By Jared Higgins, CEO of the Arcfyre Group, a leading protective and risk consulting firm
Drones currently play an invaluable role in surveillance conducted by both private and state security forces across the world. However, they can just as easily be utilised – or even hijacked – by terrorist organisations and used to access state information and spy on those protecting the general public.
While drones have traditionally been associated with hobbyists for recreational use, their potential to drastically enhance and streamline the processes of delivery, movement and observation has seen them pique the interest of many organisations, governments and terror forces alike.
The increase in drone-jackings recently highlighted in the media means that security and protective service organisations need to look beyond the traditional threats and be ever cognisant of the growing body of tech savvy cyber criminals. These individuals, whether for political, social or economic gain, are finding increasingly sophisticated ways of hacking into the operating systems of these unmanned aerial vehicles (UAVs).
When it comes to the risks associated with drone-jacking within the security sector, these vary, ranging from the potential loss of highly confidential surveillance footage to the destruction of property and even the loss of human lives.
Travel in today’s volatile, politically charged global landscape is already fraught with multiple risks, and the advent of drone technologically adds another dimension to the security risk mix.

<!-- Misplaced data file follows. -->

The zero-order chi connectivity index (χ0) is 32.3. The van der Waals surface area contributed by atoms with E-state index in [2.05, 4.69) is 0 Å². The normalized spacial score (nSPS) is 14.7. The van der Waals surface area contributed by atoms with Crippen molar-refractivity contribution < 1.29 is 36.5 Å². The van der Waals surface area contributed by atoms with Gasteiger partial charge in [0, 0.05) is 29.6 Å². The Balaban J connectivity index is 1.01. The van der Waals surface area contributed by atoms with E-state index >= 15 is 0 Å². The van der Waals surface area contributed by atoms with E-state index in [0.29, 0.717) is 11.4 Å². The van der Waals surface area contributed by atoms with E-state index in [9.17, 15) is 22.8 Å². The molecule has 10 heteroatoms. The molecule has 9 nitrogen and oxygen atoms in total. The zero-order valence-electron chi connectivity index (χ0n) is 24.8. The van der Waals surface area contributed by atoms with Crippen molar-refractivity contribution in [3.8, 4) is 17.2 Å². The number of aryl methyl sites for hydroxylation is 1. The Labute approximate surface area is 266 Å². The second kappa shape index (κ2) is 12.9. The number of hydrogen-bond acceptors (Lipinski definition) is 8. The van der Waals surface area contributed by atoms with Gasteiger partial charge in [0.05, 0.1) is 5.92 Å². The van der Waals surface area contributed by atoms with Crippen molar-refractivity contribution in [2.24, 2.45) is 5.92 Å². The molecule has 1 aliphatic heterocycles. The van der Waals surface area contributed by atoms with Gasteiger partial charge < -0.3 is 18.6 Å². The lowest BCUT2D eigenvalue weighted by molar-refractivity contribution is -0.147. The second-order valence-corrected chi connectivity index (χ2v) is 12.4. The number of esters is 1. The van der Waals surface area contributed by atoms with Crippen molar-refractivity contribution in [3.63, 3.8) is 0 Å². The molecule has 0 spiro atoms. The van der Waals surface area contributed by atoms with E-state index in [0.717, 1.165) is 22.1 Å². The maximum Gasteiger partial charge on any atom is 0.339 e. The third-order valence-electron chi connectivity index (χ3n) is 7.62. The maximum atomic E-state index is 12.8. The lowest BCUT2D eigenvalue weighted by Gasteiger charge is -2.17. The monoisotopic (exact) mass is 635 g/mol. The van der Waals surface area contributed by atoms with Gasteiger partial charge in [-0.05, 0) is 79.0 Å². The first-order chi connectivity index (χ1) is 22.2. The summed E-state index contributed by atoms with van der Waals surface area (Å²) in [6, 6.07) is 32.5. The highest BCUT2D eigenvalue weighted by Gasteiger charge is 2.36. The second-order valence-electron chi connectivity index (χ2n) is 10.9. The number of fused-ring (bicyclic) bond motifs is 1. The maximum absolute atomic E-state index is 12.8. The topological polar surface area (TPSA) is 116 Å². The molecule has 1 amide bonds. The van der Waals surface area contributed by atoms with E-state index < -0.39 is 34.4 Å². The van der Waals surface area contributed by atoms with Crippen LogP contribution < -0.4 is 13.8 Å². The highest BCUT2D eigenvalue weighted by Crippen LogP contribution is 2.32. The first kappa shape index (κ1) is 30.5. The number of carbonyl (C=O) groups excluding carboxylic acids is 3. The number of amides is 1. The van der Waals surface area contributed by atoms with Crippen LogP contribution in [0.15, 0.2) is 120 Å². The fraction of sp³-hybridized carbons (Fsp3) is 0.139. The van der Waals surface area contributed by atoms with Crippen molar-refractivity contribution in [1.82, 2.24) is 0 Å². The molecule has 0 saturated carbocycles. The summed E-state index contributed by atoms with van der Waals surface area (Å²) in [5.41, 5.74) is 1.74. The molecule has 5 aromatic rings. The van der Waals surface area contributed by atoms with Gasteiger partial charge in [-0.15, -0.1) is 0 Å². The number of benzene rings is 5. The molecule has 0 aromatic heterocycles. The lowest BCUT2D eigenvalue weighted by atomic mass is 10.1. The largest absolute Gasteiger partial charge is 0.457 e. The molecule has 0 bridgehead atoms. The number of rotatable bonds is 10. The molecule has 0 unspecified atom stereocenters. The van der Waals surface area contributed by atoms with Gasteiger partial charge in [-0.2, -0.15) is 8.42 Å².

Although a relatively new concept, with the losses from reported drone-jacking cases being largely limited to the financial loss of the drone itself – which still comes with a hefty price tag, it is nevertheless a risk that all security and protective services organisations will need to incorporate into their risk mitigation strategies going forward.
Organisations that understand the importance of ensuring the safety, security and ultimately safe passage of their clients, expect their protective services provider to be on top of the latest technologies and trends.
As such, industry experts need to gain understanding and thorough insight into the implications of drone usage and what measures they can take to minimise it as a risk.
While front-runners in the sector will perhaps – in time – invest in drone intelligence to stay better informed, Higgins highlights that the onus ultimately remains on drone owners to ensure that they invest in satisfactory cyber security measures.
At the end of the day, there is only so much we as a protective services firm can do to mitigate the risk of drone-jacking. We have no control over what security measures have been deployed to protect the overall operating system.
It really comes down to the cyber security sector ensuring it continually develops solutions that make attacks, not only more difficult – but also costly – to carry out.